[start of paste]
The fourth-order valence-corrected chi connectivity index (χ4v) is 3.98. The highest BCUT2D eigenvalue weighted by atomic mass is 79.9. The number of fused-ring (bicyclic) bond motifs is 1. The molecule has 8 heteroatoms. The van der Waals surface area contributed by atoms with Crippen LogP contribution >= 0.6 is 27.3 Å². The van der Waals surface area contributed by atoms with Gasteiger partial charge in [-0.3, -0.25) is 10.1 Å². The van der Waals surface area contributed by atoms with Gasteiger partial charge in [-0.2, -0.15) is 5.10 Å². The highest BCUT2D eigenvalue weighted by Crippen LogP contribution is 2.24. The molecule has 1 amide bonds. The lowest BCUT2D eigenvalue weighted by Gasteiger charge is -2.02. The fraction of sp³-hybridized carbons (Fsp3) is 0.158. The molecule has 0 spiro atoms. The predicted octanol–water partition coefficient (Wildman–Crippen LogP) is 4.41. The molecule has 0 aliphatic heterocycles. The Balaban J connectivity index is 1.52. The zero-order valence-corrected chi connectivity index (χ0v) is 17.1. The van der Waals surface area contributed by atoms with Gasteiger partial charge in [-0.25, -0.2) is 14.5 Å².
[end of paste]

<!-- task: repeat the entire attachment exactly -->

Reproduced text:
The fourth-order valence-corrected chi connectivity index (χ4v) is 3.98. The highest BCUT2D eigenvalue weighted by atomic mass is 79.9. The number of fused-ring (bicyclic) bond motifs is 1. The molecule has 8 heteroatoms. The van der Waals surface area contributed by atoms with Crippen LogP contribution >= 0.6 is 27.3 Å². The van der Waals surface area contributed by atoms with Gasteiger partial charge in [-0.3, -0.25) is 10.1 Å². The van der Waals surface area contributed by atoms with Gasteiger partial charge in [-0.2, -0.15) is 5.10 Å². The highest BCUT2D eigenvalue weighted by Crippen LogP contribution is 2.24. The molecule has 1 amide bonds. The lowest BCUT2D eigenvalue weighted by Gasteiger charge is -2.02. The fraction of sp³-hybridized carbons (Fsp3) is 0.158. The molecule has 0 spiro atoms. The predicted octanol–water partition coefficient (Wildman–Crippen LogP) is 4.41. The molecule has 0 aliphatic heterocycles. The Balaban J connectivity index is 1.52. The zero-order valence-corrected chi connectivity index (χ0v) is 17.1. The van der Waals surface area contributed by atoms with Gasteiger partial charge in [-0.25, -0.2) is 14.5 Å².